September 22: Feast of Fr. Juan Maria de la Cruz, SCJ martyr
“God’s Blessings! Let all things be done according to the divine will. I am very happy to be able to suffer with Him, because He suffered so much for me, a poor sinner.”
-Written in a letter by Fr. Juan María de la Cruz, just days before his death
On September 22 we remember and celebrate the life of Fr. Juan María de la Cruz, SCJ. On March 11, 2001, Pope John Paul II declared him blessed along with other 233 martyrs of the Spanish Civil War.
Mariano García Méndez was born on September 25, 1891, in San Esteban de los Patos in the Province of Avila. He was the firstborn of 15 children.
His family looked after the local church. Because there was no priest in the small community, his father, after a day of working in the fields, led novenas and rosary prayers. It came as no surprise when the father’s eldest, the boy called Marianito, felt called to the priesthood at the age of 10.
He eventually pursued that call and was ordained a priest for the diocese of Avila. Fr. Juan Maria served in parish ministry and later as a school chaplain.
Before diocesan ordination, Fr. Juan Maria discerned a vocation with the Dominican Fathers of Saint Thomas of Avila but health concerns prevented him from completing his novitiate. After ordination, he continued to feel called to religious life and sought entrance into the Christian Brothers in Nanclares de Oca, but again, his health failed him.
Continuing to serve as a diocesan priest, Fr. Juan Maria often found himself in Madrid, where he went to the church of the Religiosas Reparadoras (Sisters of Reparation). During one such visit, he met Fr. William Zicke, one of the founding members of the Spanish Province. They struck up a friendship and Fr. Juan Maria told him of his desire for religious life. In turn, Fr. Zicke told him about the Priests of the Sacred Heart and its founder, Fr. Leo John Dehon.
In the Dehonians Fr. Juan Maria found what he had been searching for and on October 31, 1926, he made his first profession. He took the religious name by which he is now known: “Juan María de la Cruz.” The name honored his two great loves: Holy Mary and St. John of the Cross, who like himself was from Avila.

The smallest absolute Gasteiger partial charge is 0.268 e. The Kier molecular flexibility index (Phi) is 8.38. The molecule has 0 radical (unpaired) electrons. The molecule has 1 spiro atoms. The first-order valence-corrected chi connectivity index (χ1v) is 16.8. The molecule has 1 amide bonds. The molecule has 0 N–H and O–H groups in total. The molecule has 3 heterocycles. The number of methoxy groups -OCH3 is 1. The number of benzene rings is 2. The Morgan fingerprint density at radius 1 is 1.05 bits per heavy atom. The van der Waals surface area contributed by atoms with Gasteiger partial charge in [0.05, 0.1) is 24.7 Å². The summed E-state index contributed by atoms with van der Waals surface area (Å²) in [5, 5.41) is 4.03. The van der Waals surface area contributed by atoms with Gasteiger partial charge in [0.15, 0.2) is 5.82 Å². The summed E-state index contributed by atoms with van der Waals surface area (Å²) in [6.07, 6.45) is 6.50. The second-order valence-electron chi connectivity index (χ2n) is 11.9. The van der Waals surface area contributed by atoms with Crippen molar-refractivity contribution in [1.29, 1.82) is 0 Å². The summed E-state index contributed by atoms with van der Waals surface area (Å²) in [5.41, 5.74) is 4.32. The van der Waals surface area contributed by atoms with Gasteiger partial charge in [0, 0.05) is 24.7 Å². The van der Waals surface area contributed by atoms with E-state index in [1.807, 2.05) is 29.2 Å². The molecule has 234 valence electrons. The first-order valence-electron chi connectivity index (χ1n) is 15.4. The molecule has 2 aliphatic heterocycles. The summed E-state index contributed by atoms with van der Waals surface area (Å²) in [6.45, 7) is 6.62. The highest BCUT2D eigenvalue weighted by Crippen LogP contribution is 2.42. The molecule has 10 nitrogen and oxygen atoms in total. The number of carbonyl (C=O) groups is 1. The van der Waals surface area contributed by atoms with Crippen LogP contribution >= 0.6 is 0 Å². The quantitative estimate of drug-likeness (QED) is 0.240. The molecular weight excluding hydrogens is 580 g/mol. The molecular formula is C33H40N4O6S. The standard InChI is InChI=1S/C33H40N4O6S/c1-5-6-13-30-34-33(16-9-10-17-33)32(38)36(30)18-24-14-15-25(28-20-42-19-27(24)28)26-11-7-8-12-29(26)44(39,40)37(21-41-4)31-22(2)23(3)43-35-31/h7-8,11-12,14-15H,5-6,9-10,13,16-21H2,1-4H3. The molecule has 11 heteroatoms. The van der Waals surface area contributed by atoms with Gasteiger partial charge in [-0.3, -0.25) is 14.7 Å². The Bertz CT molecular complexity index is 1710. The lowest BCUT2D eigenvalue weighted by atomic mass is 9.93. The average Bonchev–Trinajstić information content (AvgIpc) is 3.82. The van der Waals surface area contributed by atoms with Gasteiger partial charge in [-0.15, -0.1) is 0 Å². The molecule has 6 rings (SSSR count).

Initially, Fr. Juan María was a teacher in the minor seminary at Novelda. However, by 1929 he moved into fundraising to help support the Spanish Province. At that time, fundraising was barely a step up from begging. Fr. Juan María went from village to village seeking both funds and vocations for the congregation.
The Spanish Civil War
In the midst of the turbulent years of civil strife in Spain from 1931-36, the Catholic Church in Spain suffered one of the most difficult persecutions in its history. Churches, seminaries, rectories, monasteries and convents, were sacked and destroyed. Thirteen bishops, 4,184 priests, 2,365 religious brothers, 283 nuns and thousands of lay Catholics were killed.
On July 23, 1936, Fr. Juan traveled to Valencia seeking refuge with one of the congregation’s benefactors. To hide his identity as a priest he dressed in a large, secondhand jacket. The oversized garment eventually earned him the nickname “Fr. Chaquet” (Fr. Big-Jacket).
Walking from the train station he passed the church of “los Santos Juanes” in the center of the city. There he witnessed men desecrating and burning the church. Fr. Juan shouted in protest. When the men heard his shouting, they said to each other: “He is a reactionary.”
“No, I am a priest!” said Fr. Juan.
That was all that was needed to arrest him and take him to the Modelo jail in Valencia.
In jail, witnesses recalled that Fr. Juan María remained faithful to his religious call.
A fellow prisoner remembers Fr. Juan standing in the prison courtyard, leading the rosary in a loud voice “and since we were always being watched by armed guards who insulted us and threatened us, someone asked him not to pray so as not to provoke them. But he said that nothing could have been better than to die praying, and so we continued with our prayers…”
“I remember having seen him every day in the prison yard praying with his breviary for at least an hour or an hour-and-a-half. He was seen praying so often that somebody said: ‘One day Fr. Chaquet will be shot down like a baby bird.’”
And another witness of those days said:
“He carried out his ministry with those who asked for it. He encouraged the people but did so in combination with a moderation which was an inherent characteristic of his priestly character. It can absolutely be said that he never made one gesture which could be considered as being insolent, it was rather quite the contrary.”
Fr. Juan’s cellmate said that “He always behaved like a completely worthy priest. If he found himself in the yard and heard the hours rung he recited prayers with whomever happened to be there. There were some who saw him doing that on several occasions. There were also times when I myself saw him praying in the cell. I never saw him behave discourteously with anyone.”
On the night of August 23, 1936, Fr. Juan, together with nine other prisoners, was taken south of Valencia to be shot. The next day the bodies of the victims were thrown into a common grave in the cemetery of Silla.
Fr. Juan María de la Cruz was the first Dehonian to be named blessed by the Church.